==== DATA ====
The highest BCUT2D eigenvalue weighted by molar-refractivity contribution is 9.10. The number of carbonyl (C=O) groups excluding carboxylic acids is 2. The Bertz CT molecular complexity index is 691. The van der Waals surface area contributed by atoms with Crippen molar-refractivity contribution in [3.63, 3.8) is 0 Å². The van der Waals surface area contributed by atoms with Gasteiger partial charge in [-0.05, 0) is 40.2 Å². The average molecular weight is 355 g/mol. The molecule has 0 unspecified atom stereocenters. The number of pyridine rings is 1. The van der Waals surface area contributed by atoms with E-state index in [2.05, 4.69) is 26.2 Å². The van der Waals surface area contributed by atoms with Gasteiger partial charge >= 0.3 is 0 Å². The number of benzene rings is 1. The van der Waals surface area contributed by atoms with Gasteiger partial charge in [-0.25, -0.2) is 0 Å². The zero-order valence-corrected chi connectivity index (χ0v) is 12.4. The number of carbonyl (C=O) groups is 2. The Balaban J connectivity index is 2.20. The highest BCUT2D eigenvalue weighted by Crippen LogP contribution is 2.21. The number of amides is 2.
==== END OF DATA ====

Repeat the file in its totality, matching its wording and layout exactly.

The highest BCUT2D eigenvalue weighted by molar-refractivity contribution is 9.10. The number of carbonyl (C=O) groups excluding carboxylic acids is 2. The Bertz CT molecular complexity index is 691. The van der Waals surface area contributed by atoms with Crippen molar-refractivity contribution in [3.63, 3.8) is 0 Å². The van der Waals surface area contributed by atoms with Gasteiger partial charge in [-0.05, 0) is 40.2 Å². The average molecular weight is 355 g/mol. The molecule has 0 unspecified atom stereocenters. The number of pyridine rings is 1. The van der Waals surface area contributed by atoms with E-state index in [2.05, 4.69) is 26.2 Å². The van der Waals surface area contributed by atoms with Gasteiger partial charge >= 0.3 is 0 Å². The number of benzene rings is 1. The van der Waals surface area contributed by atoms with Gasteiger partial charge in [-0.25, -0.2) is 0 Å². The zero-order valence-corrected chi connectivity index (χ0v) is 12.4. The number of carbonyl (C=O) groups is 2. The Balaban J connectivity index is 2.20. The highest BCUT2D eigenvalue weighted by Crippen LogP contribution is 2.21. The number of amides is 2.